“Like the KKK does not represent all Christians, ISIS does not represent Muslims,” Mubid Syed told the congregation of Central Christian Church.
Recently, members of Springfield’s Muslim community came together with one of the community’s Christian churches in a show of support, following the Easter Sunday terrorist violence in Sri Lanka that resulted in 250 deaths. Members of Springfield’s Masjid Al-Madina Mosque representing the Miami Valley Islamic Association came together to attend the Sunday morning service as a gesture of support and condemnation of the actions of the terrorists responsible.
We know the best response is to stand together and reject evil,” Syed continued. “It’s important to get to know one another. I pray our friendship with Central Christian will continue to grow.
What started as a bond forged during the filming of a CBS documentary on the religions in Springfield two years ago has developed into a supportive friendship between the two communities, as their attendance reaffirmed.
Senior pastor Carl Ruby said he was surprised and moved when the Muslim community came to attend the service. He titled the sermon, “Responding to a World of Violence,” where he emphasized the need to treat other religions with respect and commit to fairness and friendship.
“The more people see of our friendship, the better it is for Springfield,” said Ruby. “If we hear of stereotypes we want to correct them in the community.”
Ruby was originally inspired by the Springfield Muslim community when the same mosque began collecting money to support the Jewish community following the Pittsburgh synagogue shootings. They attended one of their services in support as well. Since then, a friendship grounded in mutual respect has blossomed.
“That inspired me,” Ruby said. “Our faiths are different, but the challenges are the same.”
Once the service ended, Christian attendees and the Muslim supporters greeted one another, shook hands and exchanged hugs before retiring to enjoy refreshments provided by Masjid Al-Madina. “We’re interested in forming these types of friendships, it’s important to us,” Central Christian member, Stephanie Ison, told Springfield News-Sun. “They’ve gone above and beyond today.”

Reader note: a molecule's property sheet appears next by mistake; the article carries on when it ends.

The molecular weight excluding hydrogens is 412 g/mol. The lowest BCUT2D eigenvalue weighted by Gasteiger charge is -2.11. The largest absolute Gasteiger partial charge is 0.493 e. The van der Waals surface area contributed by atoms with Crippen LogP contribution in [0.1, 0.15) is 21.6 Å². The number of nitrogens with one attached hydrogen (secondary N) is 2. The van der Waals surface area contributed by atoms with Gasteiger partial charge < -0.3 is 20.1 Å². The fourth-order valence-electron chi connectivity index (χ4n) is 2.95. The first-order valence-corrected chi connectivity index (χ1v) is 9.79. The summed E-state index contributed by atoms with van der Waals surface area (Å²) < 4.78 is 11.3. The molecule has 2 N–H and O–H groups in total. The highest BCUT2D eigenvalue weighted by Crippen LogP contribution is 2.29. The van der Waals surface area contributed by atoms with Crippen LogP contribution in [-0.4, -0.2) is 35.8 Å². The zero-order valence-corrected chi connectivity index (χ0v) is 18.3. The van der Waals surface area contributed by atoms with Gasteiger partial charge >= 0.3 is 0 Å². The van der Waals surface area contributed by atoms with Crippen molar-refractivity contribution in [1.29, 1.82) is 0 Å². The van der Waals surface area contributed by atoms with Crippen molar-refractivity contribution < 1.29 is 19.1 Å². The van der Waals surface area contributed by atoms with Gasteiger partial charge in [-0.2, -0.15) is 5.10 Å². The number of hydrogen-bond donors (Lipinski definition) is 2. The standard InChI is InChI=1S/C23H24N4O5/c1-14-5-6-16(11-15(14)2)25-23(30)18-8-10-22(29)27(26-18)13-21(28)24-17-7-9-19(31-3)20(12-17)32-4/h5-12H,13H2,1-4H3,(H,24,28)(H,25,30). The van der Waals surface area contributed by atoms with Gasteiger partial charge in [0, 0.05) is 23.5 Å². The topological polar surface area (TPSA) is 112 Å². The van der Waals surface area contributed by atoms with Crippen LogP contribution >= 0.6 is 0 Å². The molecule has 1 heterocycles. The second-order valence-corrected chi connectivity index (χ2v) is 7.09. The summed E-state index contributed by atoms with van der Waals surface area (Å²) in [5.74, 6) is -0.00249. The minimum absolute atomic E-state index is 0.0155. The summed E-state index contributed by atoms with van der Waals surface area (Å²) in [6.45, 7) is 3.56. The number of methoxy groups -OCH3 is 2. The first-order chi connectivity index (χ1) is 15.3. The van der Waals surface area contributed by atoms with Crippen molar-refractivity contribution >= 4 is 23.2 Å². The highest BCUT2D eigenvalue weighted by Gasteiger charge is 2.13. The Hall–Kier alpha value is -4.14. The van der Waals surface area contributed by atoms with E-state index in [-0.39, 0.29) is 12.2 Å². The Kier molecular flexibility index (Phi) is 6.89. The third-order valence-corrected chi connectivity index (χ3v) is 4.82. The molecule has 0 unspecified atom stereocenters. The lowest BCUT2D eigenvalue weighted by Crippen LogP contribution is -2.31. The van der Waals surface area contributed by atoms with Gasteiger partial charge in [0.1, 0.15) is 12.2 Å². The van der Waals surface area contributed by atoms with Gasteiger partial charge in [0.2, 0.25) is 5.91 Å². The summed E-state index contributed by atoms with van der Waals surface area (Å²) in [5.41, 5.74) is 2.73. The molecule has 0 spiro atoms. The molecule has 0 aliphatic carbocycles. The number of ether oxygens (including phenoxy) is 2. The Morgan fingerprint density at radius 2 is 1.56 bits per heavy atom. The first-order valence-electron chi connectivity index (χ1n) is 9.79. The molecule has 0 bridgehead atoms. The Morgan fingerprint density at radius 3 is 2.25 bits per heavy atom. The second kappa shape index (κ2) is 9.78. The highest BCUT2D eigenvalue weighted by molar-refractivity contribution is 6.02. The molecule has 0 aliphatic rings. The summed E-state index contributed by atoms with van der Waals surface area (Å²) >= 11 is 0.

The church and mosque plan to come together once again in the following weeks to create care packages for the Springfield Soup Kitchen.
This isn’t the first time that Christians and Muslims around the world have come together in solidarity and support following acts of terror. Immediately after the attacks in Christchurch, the Te Atatū Baptist Church in Auckland, New Zealand, announced on Facebook it was opening its doors to Muslims because mosques had been closed due to security measures.
At our services today we will offer prayers for those affected by the shootings in New Zealand and for Muslim communities. All are welcome to join us.
As always, St Dunstan’s Chapel is available for private prayer and reflection throughout the day. pic.twitter.com/8BvUGAjZ0r
— St Paul’s Cathedral (@StPaulsLondon) March 15, 2019
“Tonight we will open up The Meeting Place from 7 pm to 8 pm for prayer for Christchurch. Come and light a candle, say a silent prayer and stand with our fellow kiwis. All welcome,” the post said. “We especially invite the Muslim community whose mosques have been closed, to come and join us tonight.”
In addition, the UK’s national forum for Christian-Muslim dialogue, the Christian Muslim Forum, called on Christians to go to Friday prayers at their local mosques “to stand in solidarity.”
Our faiths are different, but the challenges are the same.
“The devastating attacks in Christchurch bring us together in grief and in our determination to fight hatred with friendship,” it announced on Twitter with the hashtag #WeStandTogether.
Through sharing prayer and sharing space, Muslims and Christians from churches and mosques around the world are fighting the evil that is threatening our human right to safely worship the religion of our choosing.
“…Thou shalt love thy neighbor as thyself. There is none other commandment greater than these.” Mark 12:31